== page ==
The Plan to Send Two Russian Bears to Rehab

One of the two bears in Sochi. Big Hearts Foundation

Two alcoholic bears may be given a new lease on life if animal rights groups succeed in their bid to have them moved from a cage outside a restaurant in Sochi, Russia, to a rehab facility in Romania.

As the Russian news agency Tass reports, the two male bears are being helped into recovery by a number of animal rights organizations, including World Animal Protection, the Brigitte Bardot Foundation and the Big Hearts Foundation, a U.K.-based organization dedicated to helping animals in Russia.

In February, a court ruling ordered that the two brown bears, which have been forced to live in filthy and cramped conditions outside a restaurant in Sochi, the site of the 2014 Winter Olympics, for more than 20 years since they were cubs, are to be removed from their owner. Until the order goes into effect March 3, the bears are stuck with the owner.

One of the bears has gone blind, and both became addicted to alcohol after years of being plied with drinks by tourists who visit the restaurant, according to the Big Hearts Foundation.

Anna Kogan, founder and director of the Big Hearts Foundation, said the group is still waiting for the Russian Ministry of Natural Resources and Environment to cooperate by sending a vet to look at the bears and provide documents that would allow them to travel internationally. Until then, they have to stay in Russia.

"He thinks they have a normal life being fed cookies and beer," said Kogan of the owner, who has said beer is good for the bears "because of the [warm] Sochi climate."

The ministry has suggested the animal rights groups work with the bears' owner, said Kogan, but he is reluctant to give up the animals, which he considers his private property. He has also said he has given the bears a good life by feeding them and giving them water. Drivers have been known to shine their lights inside the glass-strewn cage to disturb the animals, and the two distressed bears sometimes fight with each other, according to the Big Hearts Foundation.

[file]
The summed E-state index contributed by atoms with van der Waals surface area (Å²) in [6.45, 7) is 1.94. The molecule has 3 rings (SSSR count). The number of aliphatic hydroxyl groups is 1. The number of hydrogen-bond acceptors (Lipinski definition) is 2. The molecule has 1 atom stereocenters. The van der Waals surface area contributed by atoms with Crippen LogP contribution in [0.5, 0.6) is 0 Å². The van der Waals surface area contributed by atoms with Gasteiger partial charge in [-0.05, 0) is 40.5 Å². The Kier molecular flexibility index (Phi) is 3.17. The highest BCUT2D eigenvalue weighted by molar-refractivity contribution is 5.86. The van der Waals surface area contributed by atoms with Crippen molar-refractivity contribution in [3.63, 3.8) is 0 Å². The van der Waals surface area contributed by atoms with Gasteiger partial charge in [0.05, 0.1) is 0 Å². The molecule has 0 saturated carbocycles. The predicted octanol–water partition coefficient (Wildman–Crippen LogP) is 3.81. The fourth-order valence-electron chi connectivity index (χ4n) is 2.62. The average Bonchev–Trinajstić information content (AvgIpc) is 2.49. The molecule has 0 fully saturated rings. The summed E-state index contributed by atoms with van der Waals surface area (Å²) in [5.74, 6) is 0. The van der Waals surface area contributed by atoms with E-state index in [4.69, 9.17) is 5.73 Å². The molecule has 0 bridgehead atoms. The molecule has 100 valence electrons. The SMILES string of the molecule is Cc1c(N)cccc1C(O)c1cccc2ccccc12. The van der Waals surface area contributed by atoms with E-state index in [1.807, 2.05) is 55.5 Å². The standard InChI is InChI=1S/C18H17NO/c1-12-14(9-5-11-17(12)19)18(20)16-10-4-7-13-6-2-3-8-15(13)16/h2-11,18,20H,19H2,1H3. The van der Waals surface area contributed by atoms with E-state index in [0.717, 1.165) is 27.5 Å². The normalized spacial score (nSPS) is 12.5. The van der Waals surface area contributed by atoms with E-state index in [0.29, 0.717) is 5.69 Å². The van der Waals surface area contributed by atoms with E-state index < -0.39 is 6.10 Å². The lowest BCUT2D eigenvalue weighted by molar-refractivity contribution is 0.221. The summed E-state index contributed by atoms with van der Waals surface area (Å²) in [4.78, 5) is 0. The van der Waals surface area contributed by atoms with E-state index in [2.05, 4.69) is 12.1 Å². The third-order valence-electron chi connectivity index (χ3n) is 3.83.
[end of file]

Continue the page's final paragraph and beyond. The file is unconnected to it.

A bear sanctuary in Romania, home to roughly 60 to 70 bears, has agreed to take the Sochi bears. Many of its current tenants were rescued when Romania banned bear dancing and keeping bears in restaurants.

It will cost between 7,000 and 30,000 euros to move the bears to Romania, said Kogan. The Big Hearts Foundation is looking into a cheaper option—transporting the bears by boat across the Black Sea from Sochi to Romania—but so far has been unsuccessful in finding an organization to help it.

Until the bears can be moved out of the country, another challenge is finding a place for them nearby. But without a zoo in Sochi or an animal sanctuary in Russia, Kogan and the bears are waiting.